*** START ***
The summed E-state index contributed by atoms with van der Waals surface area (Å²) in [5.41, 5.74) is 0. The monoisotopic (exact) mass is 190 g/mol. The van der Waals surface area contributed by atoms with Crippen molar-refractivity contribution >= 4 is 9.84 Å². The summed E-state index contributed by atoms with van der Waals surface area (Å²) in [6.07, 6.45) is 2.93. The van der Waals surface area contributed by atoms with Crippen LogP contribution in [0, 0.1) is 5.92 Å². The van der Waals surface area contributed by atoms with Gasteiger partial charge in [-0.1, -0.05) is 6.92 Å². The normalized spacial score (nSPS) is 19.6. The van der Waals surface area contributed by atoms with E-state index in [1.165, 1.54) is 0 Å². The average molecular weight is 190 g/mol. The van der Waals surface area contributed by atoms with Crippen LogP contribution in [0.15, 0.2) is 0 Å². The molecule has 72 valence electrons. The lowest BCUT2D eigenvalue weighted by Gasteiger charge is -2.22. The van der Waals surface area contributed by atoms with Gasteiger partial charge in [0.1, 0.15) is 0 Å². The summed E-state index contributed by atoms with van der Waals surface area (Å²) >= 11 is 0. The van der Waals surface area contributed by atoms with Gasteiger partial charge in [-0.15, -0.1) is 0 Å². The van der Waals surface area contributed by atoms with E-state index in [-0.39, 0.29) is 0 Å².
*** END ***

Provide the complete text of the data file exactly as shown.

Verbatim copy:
The summed E-state index contributed by atoms with van der Waals surface area (Å²) in [5.41, 5.74) is 0. The monoisotopic (exact) mass is 190 g/mol. The van der Waals surface area contributed by atoms with Crippen molar-refractivity contribution >= 4 is 9.84 Å². The summed E-state index contributed by atoms with van der Waals surface area (Å²) in [6.07, 6.45) is 2.93. The van der Waals surface area contributed by atoms with Crippen LogP contribution in [0, 0.1) is 5.92 Å². The van der Waals surface area contributed by atoms with Gasteiger partial charge in [-0.1, -0.05) is 6.92 Å². The normalized spacial score (nSPS) is 19.6. The van der Waals surface area contributed by atoms with E-state index in [1.165, 1.54) is 0 Å². The average molecular weight is 190 g/mol. The van der Waals surface area contributed by atoms with Crippen LogP contribution in [0.15, 0.2) is 0 Å². The molecule has 72 valence electrons. The lowest BCUT2D eigenvalue weighted by Gasteiger charge is -2.22. The van der Waals surface area contributed by atoms with Gasteiger partial charge in [0.1, 0.15) is 0 Å². The summed E-state index contributed by atoms with van der Waals surface area (Å²) >= 11 is 0. The van der Waals surface area contributed by atoms with Gasteiger partial charge in [-0.15, -0.1) is 0 Å². The van der Waals surface area contributed by atoms with E-state index in [-0.39, 0.29) is 0 Å².